Monday, February 20, 2012

A Lenten Retreat

As is typical for me, I'm taking a Lenten retreat from cyberspace. This year I am particularly excited because I am compelled to follow St. Louis de Monfort's 33-day preparation for total consecration to Jesus through Mary.

Why Mary? She always points the way to her Son. She never fails. If you are interested in reading more, go here.

A year or so ago, I had checked out a book from the library about this, and just thumbing through it, I thought, no way ... too much praying. I'm not an ascetic. I'm a mom and writer and teacher. So I put the book away. I do often find myself praying while washing dishes or walking or any number of things, even when I'm annoyed. I'm not particularly pious -- my prayers range from thanksgiving and praise to fighting, demanding, wheedling, whining (and some of these things qualities I can't stand in my own children, yet I pester our Heavenly Father likewise) -- but I have a great longing. I cannot really put into words what it is I am longing for (because I have everything, really), but I think it has to do with holiness and wanting to always be with God.

So now I'm ready and happy to do this. I'm including my family by proxy. They may or may not join me for my daily prayers, but I am consecrating them as well. Many times, when I receive the Precious Body of our Lord, I think not only of my soul being healed, but also those who cannot partake. Our Lord is merciful and I am looking forward to getting to know Him better.

I hope you will pray for me during this time, that I may make a worthy consecration on the Feast of Mary's Annunciation, Mar. 25th. Oddly enough, for some time I've been thinking about changing the name of my blog to Fiat! for it was her Fiat that enfleshed the Word, and it is what I long to do always -- the will of God -- in all that I do as a wife, mother, writer, teacher.

God bless you this Lenten season.


Faith E. Hough said...

Fiat! I love it.
Forgive me for a very long comment, but I have to share this Madeleine L'Engle quote:

"The artist is a servant who is willing to be a birthgiver. In a very real sense the artist (male or female) should be like Mary who, when the angel told her that she was to bear the Messiah, was obedient to the command.

...I believe that each work of art, whether it is a work of great genius, or something very small, comes to the artist and says, "Here I am. Enflesh me. Give birth to me." And the artist either says, "My soul doth magnify the Lord," and willingly becomes the bearer of teh work, or refuses; but the obedient response is not necessarily a conscious one, and not everyone has the humble, courageous obedience of Mary.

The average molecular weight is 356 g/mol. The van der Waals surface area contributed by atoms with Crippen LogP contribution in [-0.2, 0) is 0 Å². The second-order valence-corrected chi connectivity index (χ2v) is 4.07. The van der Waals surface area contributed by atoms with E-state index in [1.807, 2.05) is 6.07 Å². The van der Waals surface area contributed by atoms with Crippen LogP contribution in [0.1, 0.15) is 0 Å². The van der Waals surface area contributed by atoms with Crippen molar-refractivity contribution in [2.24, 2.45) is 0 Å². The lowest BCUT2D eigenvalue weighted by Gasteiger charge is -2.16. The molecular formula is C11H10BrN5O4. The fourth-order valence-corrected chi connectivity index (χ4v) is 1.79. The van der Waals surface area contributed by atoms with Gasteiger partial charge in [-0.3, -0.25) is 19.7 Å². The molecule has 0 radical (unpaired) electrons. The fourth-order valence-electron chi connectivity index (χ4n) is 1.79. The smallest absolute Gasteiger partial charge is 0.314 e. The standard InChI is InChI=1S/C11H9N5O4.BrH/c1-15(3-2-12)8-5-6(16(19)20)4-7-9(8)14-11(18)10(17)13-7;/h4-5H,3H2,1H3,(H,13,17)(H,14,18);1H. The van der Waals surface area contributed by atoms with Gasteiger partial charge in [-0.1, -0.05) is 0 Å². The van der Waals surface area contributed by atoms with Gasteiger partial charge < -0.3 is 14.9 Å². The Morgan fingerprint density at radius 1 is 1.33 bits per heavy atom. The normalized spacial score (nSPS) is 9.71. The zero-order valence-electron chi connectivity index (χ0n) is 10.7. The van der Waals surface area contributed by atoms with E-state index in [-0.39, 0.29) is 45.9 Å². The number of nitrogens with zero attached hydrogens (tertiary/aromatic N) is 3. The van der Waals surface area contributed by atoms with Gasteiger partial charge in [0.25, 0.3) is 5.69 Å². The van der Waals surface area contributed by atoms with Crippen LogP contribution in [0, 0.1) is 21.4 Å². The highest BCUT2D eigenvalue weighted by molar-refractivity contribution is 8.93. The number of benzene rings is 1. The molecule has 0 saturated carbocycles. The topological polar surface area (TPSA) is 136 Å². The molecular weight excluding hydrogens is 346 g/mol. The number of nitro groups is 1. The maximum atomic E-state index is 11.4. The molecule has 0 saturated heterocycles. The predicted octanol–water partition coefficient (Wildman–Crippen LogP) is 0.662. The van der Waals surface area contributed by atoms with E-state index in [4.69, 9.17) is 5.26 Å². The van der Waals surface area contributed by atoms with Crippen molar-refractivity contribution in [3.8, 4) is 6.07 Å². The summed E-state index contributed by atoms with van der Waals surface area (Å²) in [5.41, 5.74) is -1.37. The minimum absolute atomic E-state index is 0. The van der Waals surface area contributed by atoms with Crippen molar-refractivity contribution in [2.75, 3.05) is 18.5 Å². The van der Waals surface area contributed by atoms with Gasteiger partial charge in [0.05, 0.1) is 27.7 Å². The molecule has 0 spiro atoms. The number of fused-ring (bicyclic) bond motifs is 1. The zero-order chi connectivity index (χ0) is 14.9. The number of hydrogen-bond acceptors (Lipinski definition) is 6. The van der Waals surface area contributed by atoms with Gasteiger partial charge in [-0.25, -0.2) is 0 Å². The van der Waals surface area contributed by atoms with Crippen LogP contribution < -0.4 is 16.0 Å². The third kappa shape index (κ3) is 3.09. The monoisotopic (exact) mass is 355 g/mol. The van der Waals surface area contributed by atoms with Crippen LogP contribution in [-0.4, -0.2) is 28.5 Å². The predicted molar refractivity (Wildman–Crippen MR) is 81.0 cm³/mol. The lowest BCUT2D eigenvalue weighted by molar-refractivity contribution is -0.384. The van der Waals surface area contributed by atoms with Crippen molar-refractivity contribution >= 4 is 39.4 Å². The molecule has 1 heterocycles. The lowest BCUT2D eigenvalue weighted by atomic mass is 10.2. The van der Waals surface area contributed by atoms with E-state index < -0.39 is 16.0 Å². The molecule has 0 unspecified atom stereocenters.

As for Mary, she was little more than a child when the angel came to her; she had not lost her child's creative acceptance of the realities moving on the other side of the everyday world. We lose our ability to see angels as we grow older, and that is a tragic loss."

Jane Heitman Healy said...

Vijaya, blessings to you & all of us who look forward to knowing God better this season. And we continue to pray for those who do not yet know him.

Vijaya said...

Faith, I love those quotes by Madeleine L'Engle -- thank you for sharing them here. One of the blessings of having a blog is having these gems handy, so I don't have to go looking for them.

Jane, thank you. Isn't it amazing how the Lord changes our hearts? I could never keep Jesus just to myself. We pray for the conversion of unbelievers for we long for them to know Christ.

Mirka Breen said...

Your observance touches me more than one I encountered some years ago. I remember a Catholic customer from my days of managing a fancy pastry shop. This regular customer bought chocolate truffles every other day. When Lent came, she said post-Vatican II Council Catholics no longer do the traditional fast, and are told to just give up something they love. I assumed she was going to tell me I will not see her for forty days because she is giving up chocolate for Lent. No such thing. She told me she was giving up the Opera. “Oh, you love opera,” said I. “No, I don’t,” she retorted.

Does this mean we will not see you Internet-wise until Easter? I wish you a blessed retreat and I feel grateful to know that some are doing the spiritual work they value so.

Vijaya said...

Mirka, that made me laugh. My children talk about giving up things like brussel sprouts and other vegetables.

I do know that post-Vatican II rules are far more relaxed, which I think makes it easier for most people to observe fasting and abstinence. Our family follows pre-Vatican II rituals, to the chagrin of our children, but they accept the greater penance. They're still too young to fast, but we try to help them give up something they love. Brussel sprouts ain't it.

I do enjoy interaction on the net with like-minded folks, so I give it up for Lent and Advent. Some days I fail spectacularly ... help me be good, okay?

Mirka Breen said...

You’ve got my help. G-d will do the rest, which is almost all of it.
Blessed fasting and contemplation, Vijaya. My respect.

Faith Pray said...

Vijaya, thank you for sharing your journey with us! It is beautiful and inspiring. I have not found many writer friends who reflect such love and balance.
Also, Faith, the Madeleine L'Engle quote is amazing. Thanks for sharing it! I copied it to my desktop so I can spend some time thinking about it.

Vijaya said...

Faith, thank you for reading and sharing in this amazing journey. God bless.